To make an accurate diagnosis of COPD requires consideration of a variety of areas:

An accurate diagnosis must be made using

1. History



Family History

Positive FH of asthma-resources/atopy


Personal History

Previous asthma or history suggestive of childhood asthma

Atopic illness

Fit childhood – but possible history of severe lower respiratory infection

Social History

+/- current or ex-smoker

Current or ex-smoker with 20+ pack years

Possible significant occupational exposure


Symptoms often at an arly age

Over 35


  Slowly progressive shortness of breath on exertion
Wheeze/cough – often nocturnal

Cough +/- sputum – particularly in the morning no nocturnal disturbance

‘Good days and bad days’

No variation from day-to-day 

2. The Basic Examination

It is helpful to look at the shape of the patient’s chest and their pattern of breathing.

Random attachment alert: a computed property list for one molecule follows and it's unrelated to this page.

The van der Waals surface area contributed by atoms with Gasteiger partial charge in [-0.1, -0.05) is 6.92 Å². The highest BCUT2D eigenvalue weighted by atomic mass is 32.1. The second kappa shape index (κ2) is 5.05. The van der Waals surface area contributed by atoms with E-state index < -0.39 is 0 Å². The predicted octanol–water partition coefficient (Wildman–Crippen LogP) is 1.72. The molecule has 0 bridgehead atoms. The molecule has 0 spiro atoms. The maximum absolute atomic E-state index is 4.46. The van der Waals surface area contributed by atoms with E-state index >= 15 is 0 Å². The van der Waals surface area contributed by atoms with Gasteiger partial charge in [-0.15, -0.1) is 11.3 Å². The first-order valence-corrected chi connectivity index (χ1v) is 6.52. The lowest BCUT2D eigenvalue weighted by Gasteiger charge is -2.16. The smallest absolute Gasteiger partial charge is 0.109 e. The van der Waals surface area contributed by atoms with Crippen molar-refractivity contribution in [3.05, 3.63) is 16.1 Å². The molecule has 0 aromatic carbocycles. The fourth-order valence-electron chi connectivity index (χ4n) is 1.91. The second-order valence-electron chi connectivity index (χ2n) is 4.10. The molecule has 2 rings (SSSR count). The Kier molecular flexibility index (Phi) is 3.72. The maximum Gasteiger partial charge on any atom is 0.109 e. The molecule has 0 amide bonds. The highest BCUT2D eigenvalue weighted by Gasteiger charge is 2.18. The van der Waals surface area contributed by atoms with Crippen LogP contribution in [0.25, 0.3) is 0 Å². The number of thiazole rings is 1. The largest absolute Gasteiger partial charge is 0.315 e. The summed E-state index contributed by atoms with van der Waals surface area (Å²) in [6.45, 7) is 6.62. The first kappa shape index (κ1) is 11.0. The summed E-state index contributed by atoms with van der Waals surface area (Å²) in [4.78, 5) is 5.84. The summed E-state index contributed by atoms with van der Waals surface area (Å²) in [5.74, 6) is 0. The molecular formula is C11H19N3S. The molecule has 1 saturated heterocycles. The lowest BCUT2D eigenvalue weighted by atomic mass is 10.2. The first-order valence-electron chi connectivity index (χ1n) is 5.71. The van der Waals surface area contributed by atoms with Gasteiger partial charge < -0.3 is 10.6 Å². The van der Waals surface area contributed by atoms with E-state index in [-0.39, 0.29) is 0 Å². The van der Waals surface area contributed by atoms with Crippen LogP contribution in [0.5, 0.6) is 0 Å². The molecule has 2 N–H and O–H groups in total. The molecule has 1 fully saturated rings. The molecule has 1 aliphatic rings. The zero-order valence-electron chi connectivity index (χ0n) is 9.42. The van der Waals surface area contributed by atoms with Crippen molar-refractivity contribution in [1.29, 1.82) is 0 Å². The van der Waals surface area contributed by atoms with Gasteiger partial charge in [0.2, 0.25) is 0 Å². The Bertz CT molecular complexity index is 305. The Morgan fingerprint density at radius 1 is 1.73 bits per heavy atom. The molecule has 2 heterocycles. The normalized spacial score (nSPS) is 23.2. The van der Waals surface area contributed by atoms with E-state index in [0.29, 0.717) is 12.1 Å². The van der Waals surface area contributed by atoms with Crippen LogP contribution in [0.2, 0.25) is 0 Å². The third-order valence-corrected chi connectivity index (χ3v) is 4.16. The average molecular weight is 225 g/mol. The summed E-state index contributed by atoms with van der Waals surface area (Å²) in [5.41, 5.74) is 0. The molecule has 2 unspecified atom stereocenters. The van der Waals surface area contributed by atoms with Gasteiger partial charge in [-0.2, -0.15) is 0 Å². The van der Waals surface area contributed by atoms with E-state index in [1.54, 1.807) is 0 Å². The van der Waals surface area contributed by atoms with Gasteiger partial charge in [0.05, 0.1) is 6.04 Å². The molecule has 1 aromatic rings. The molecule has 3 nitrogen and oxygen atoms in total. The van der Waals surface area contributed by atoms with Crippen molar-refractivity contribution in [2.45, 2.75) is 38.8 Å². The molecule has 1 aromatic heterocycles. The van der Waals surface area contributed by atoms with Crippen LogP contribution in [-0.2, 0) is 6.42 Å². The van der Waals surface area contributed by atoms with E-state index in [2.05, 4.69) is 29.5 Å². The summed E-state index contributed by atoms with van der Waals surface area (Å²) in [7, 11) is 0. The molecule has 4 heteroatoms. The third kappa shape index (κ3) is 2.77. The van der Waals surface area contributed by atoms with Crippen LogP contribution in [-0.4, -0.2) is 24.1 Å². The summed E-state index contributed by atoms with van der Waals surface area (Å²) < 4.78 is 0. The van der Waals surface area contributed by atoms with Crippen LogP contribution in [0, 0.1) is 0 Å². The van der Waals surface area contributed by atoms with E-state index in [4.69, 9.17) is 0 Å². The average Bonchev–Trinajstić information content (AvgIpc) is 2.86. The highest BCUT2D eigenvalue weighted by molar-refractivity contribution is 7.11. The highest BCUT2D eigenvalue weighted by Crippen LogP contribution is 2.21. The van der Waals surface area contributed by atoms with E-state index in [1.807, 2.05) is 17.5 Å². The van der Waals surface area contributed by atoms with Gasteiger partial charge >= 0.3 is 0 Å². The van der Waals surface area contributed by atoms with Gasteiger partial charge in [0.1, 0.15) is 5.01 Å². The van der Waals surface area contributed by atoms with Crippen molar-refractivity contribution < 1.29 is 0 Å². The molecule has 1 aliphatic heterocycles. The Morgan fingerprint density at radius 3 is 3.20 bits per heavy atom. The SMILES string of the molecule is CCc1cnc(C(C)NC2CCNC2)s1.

1. Patients are abnormally breathless
  2. Overinflation of the lungs – barrel shaped appearance
    Possibly leading to displacement of abdominal organs, may make the patient appear ‘pot bellied’
  3. Ask the patient to cough and listen carefully (productive sound of excess airway secretions and the wheeze of airflow obstruction)

Mild COPD is largely asymptomatic and physical examination is likely to be normal. These patients may only be detected using a spirometer.

3. Pulmonary Function Test

Simple pulmonary function tests are done for two main reasons in COPD.

  1. To make the diagnosis of airway obstruction
  2. To assess the progression of the disease

(See spirometry section).

Further Investigations


Useful Links

Diagnosing Severity of COPD...

Management of Stable COPD...

Performing Spirometry...

The Treatment of Exacerbations in COPD...

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